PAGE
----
Date of publication: 2017-08-29 21:16
The alternative is to make guesses from the knowledge of individual cases, and this is likely to be very misleading. The trouble is that we are likely to only know of a few cases personally, and they might not be very representative of the overall situation. For example, someone might know one person who was killed in a car crash despite wearing a seatbelt and nobody who was killed without one, and therefore falsely assume the seatbelt was detrimental. However, if we look at a large number of traffic accidents, statistics show that seatbelts make driving substantially safer, and this information is a much better guide to what is likely to happen to us.
Sports announcers always want to inject as much excitement as possible into the games they announce, so they will find any way they can to make what happens into some kind of a record. We often hear things like "That give him the team record for most yards gained from scrimmage by a running back in the first quarter." Players on other teams may have gained more, players who weren't running backs might have gained more, players may have gained more in other quarters, and players who weren't starting from scrimmage (as when returning kicks) may have gained more. Other players presumably have the records for all of these. With so many qualifiers available, sportscasters can concoct some impressive facts for almost any game we watch.
We are working to create a great learning experience for you. Eduboard ensures better grades and career opportunities for students by providing high quality tutoring, homework help and test prep services. Get expert online help with the most challenging subject right now!
Make Money Doing Math Statistics homework especially challenging because it makes a student realize how little they know when it comes to Venn diagrams, try square, modality and degrees of freedom. Therefore, it is essential that scholars be able to deliver on the promise made to students to get it done the best homework help possible in the least amount of time. Our scholars are dedicated professionals who are committed to providing the best homework help no matter what the cost is.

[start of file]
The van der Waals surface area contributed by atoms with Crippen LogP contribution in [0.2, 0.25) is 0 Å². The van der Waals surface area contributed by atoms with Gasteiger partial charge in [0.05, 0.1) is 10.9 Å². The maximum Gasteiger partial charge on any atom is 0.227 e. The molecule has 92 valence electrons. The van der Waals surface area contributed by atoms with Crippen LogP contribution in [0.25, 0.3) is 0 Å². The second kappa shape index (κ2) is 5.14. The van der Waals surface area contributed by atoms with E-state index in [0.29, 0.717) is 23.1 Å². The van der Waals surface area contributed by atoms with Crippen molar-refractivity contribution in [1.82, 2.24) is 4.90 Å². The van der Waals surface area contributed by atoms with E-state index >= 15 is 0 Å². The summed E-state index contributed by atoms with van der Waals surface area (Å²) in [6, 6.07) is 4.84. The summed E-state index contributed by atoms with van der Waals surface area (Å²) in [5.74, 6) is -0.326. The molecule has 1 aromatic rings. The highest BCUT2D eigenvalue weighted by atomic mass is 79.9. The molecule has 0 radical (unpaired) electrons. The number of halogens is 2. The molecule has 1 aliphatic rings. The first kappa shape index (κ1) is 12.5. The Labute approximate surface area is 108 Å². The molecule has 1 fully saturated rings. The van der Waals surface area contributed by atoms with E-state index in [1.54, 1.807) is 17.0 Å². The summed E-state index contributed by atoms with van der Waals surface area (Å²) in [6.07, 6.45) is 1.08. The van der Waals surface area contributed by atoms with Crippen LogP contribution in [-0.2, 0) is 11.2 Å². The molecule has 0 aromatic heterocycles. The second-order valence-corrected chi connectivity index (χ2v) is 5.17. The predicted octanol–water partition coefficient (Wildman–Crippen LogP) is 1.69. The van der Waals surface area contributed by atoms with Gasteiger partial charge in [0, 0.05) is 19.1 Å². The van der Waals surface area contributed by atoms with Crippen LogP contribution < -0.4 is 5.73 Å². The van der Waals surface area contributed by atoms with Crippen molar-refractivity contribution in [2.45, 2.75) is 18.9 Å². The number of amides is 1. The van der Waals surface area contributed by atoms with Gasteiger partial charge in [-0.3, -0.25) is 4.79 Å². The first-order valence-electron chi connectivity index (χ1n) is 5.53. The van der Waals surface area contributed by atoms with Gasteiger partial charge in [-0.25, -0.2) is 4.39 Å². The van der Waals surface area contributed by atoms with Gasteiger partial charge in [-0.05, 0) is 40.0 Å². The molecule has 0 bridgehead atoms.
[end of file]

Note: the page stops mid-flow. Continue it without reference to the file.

One way that statistics can be made to sound more impressive is by putting qualifications on them that might not seem important, but really are. One example is the statement that "The brown bear is the largest land predator in the world." I presume this is true, but it's safe to assume that the words "land" and "predator" wouldn't have been included if they didn't rule out other animals. The word "predator" rules out elephants, which are bigger but aren't predators, while "land" rules out various kinds of whales which are bigger predators but don't live on land. The two qualifiers together create a category in which the brown bear comes out first.
Nevertheless, recognizing that statistics people present to us are frequently flawed doesn't imply that we can depend on anecdotes about individual cases or a few our own experiences. These are likely to be atypical of what happens in the world at large. Instead we should withhold judgment until we can get more reliable information about what is really going on.
Even when statistics are technically accurate, particular statistical facts can be very misleading. I once heard a statistic that the rate of teenage pregnancy in a conservative religious group was higher than the national average. This seemed surprising until it became apparent that the reason wasn't a high percentage of unwed mothers - it was a high percentage of women who got married while still in their teens.
Most often, statistics are obtained by taking a sample from a larger group and assuming the whole group has the same characteristics as the sample. For example, if we ask 655 people who they are going to vote for in the next election, and 55 of them say they will vote for Murphy, we might assume that about 55% of all the voters will vote for Murphy. This is very useful, since we can't possibly ask all the voters, but it has some important limitations.